IFRT Member Spotlight – Michael Blackwell
Michael Blackwell is the Director of St. Mary’s County Library (MD). He came to Maryland from Ohio, where he worked at Columbus Metropolitan and Worthington Libraries. He is the project manager for ReadersFirst, a member of the ALA Joint Digital Content Working Group, Co-chair of the CORE Architecture for Public Libraries Committee, Project Manager for deploying SimplyE in Maryland, a frequent presenter at conferences and author of posts and articles on digital content, and a two-time winner of Dublin’s (OH) Best Legs in Kilt Contest and Grand Leprechaun. In his spare time, he enjoys sailing, cycling, community engagement, and spending time with his spouse Lisa.
1. What made you want to be a part of the IFRT?
I’ve been interested in issues of personal freedom, the right to read what one wants, and the intersection of the individual with society since high school — I was a bit of a rebel — but now I’m interested in being a part of IFRT in order to give back. From 2017 through 2019, my library was involved in a series of challenges to the use of our meeting rooms. The right of some groups to legitimate use of the meeting rooms was under challenge by religious groups and even by some elected officials. My phone number and email were posted on websites, and people from Mexico to Maine communicated to say we should bar LGBTQ+ groups from using the meeting rooms. People wrote the local media to encourage that I be fired. I received threats of violence. We had Freedom of Information Act requests from many of the “usual suspects” involved with attacking libraries. Ultimately, Maryland’s Attorney General’s office became involved to protect constitutional rights. During this time, the ALA Office of Intellectual Freedom was on our side, advising and supporting. I want to be there to help others and ensure libraries are able to support the right to read, fulfilling the IFRT’s purpose and mission.
2. What is your favorite part about being involved in IFRT?
Being informed! We’re all too busy to follow everything happening in libraries. Being a part of the IFRT helps keep one current on specific challenges and social trends that might lead to challenges and how to message well. The Friday “Intellectual Freedom News” updates from Kristin Pekoll are invaluable. I also like the camaraderie, sharing with others on ways we can help and feeling connected with others to promote action.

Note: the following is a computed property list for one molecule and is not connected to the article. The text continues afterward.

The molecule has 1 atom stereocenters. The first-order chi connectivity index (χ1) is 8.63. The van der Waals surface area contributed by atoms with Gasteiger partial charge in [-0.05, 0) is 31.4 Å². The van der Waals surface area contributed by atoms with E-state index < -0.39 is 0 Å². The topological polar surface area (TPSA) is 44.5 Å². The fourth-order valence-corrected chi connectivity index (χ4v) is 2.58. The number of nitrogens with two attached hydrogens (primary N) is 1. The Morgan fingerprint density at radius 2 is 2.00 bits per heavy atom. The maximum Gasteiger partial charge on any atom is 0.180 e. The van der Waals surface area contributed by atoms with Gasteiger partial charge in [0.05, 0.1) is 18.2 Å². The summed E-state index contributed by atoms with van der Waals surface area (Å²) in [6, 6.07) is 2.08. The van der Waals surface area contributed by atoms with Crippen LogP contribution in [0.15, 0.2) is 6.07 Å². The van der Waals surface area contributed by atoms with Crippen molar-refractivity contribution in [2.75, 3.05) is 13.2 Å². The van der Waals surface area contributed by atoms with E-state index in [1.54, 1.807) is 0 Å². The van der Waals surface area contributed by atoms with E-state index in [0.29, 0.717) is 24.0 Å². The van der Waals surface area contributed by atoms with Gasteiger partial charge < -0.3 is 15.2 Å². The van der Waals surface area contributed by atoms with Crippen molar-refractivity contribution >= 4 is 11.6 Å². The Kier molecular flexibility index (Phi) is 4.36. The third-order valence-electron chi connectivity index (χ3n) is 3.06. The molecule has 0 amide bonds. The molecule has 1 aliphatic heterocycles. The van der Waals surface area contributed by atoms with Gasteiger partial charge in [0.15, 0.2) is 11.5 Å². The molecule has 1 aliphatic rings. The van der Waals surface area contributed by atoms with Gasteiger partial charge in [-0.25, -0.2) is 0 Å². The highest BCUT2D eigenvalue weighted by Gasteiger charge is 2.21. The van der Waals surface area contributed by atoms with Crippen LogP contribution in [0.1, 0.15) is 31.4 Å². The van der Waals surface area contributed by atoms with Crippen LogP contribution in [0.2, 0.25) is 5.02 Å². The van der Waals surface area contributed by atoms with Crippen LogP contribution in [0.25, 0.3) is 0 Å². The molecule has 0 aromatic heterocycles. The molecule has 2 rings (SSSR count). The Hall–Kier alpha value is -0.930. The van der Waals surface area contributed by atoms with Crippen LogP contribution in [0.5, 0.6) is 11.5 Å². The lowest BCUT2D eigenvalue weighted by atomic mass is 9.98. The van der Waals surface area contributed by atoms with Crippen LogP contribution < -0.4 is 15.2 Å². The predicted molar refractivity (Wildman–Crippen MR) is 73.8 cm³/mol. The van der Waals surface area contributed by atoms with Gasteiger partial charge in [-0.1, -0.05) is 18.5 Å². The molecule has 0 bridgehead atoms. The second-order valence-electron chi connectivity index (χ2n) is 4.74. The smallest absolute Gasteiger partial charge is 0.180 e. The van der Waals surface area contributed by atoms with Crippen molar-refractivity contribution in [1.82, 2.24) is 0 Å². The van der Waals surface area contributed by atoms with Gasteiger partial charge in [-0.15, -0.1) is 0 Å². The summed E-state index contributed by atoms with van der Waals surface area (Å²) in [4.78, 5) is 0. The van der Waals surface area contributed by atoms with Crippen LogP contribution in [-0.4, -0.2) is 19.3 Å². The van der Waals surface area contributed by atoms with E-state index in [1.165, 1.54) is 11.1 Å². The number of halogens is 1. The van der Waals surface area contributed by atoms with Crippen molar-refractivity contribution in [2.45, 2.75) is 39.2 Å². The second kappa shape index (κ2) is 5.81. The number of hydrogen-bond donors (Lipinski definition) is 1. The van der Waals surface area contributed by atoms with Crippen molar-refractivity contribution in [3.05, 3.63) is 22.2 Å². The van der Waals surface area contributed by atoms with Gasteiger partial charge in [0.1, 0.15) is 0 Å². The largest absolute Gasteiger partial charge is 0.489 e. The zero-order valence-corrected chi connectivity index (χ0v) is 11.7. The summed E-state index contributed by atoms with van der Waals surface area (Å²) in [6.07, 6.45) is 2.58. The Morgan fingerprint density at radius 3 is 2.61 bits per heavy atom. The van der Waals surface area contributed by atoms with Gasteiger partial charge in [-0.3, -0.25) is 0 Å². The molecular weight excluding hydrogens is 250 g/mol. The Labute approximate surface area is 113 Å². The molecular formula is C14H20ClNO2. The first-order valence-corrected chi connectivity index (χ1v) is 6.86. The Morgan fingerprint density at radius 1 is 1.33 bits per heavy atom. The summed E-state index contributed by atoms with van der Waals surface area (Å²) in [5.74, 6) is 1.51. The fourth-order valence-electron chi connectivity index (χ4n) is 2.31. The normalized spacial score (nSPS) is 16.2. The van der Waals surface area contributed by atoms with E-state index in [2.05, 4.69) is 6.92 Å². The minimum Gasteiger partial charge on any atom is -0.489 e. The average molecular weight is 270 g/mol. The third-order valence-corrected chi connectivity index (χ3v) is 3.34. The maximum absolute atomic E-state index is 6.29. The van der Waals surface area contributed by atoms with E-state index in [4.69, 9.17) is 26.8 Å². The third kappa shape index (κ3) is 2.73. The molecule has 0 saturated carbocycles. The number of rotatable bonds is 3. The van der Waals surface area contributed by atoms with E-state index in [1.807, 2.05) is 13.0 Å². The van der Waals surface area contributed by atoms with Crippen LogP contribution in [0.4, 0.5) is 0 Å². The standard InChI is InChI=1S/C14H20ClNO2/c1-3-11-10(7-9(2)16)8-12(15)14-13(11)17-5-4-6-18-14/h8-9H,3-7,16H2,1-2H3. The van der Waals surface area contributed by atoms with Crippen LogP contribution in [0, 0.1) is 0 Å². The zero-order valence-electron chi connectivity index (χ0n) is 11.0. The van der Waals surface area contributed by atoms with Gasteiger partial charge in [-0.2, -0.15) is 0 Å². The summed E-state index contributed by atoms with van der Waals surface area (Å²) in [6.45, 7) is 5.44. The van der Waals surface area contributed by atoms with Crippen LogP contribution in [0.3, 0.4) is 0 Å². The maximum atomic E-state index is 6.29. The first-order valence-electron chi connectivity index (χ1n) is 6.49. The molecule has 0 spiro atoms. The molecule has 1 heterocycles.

3. Have you joined any IFRT programs recently? What was your favorite?
My favorite ALA program of all time may be the Advocacy and Intellectual Freedom Bootcamp. It gave a fantastic overview of resources and strategies for thinking about how to advocate in a time of increasing challenges, when the very existence of libraries can be threatened by those who would see a commitment to facts and the use of libraries by all end.
4. If you could meet your favorite banned book character, who would you meet and why?
Wow, tough one! So many characters would be a joy to meet—funny, smart, a challenge to one’s honesty and integrity. When I was in 4th grade, I probably would have wanted to meet George and Harold from Captain Underpants because they would have been great friends then. I’m a lot older now, if not always any more mature, and I think I’d like to meet Hannah Baker from Thirteen Reasons Why. I wouldn’t be the ideal person to talk with her — someone her own age would be better. But wouldn’t it be good to talk with some young person about how life will get better and is worth continuing, even if that person is so hurt that she or he might not be able to listen? Heartbreaking, of course, if the person could not accept.
Composed by the Intellectual Freedom Round Table Publications and Communications Committee. Follow us on Twitter @IFRT_ALA.
The Intellectual Freedom Round Table (IFRT) provides a forum for the discussion of activities, programs and problems in intellectual freedom of libraries and librarians; serves as a channel of communications on intellectual freedom matters; promotes a greater opportunity for involvement among the members of the ALA in defense of intellectual freedom; promotes a greater feeling of responsibility in the implementation of ALA policies on intellectual freedom.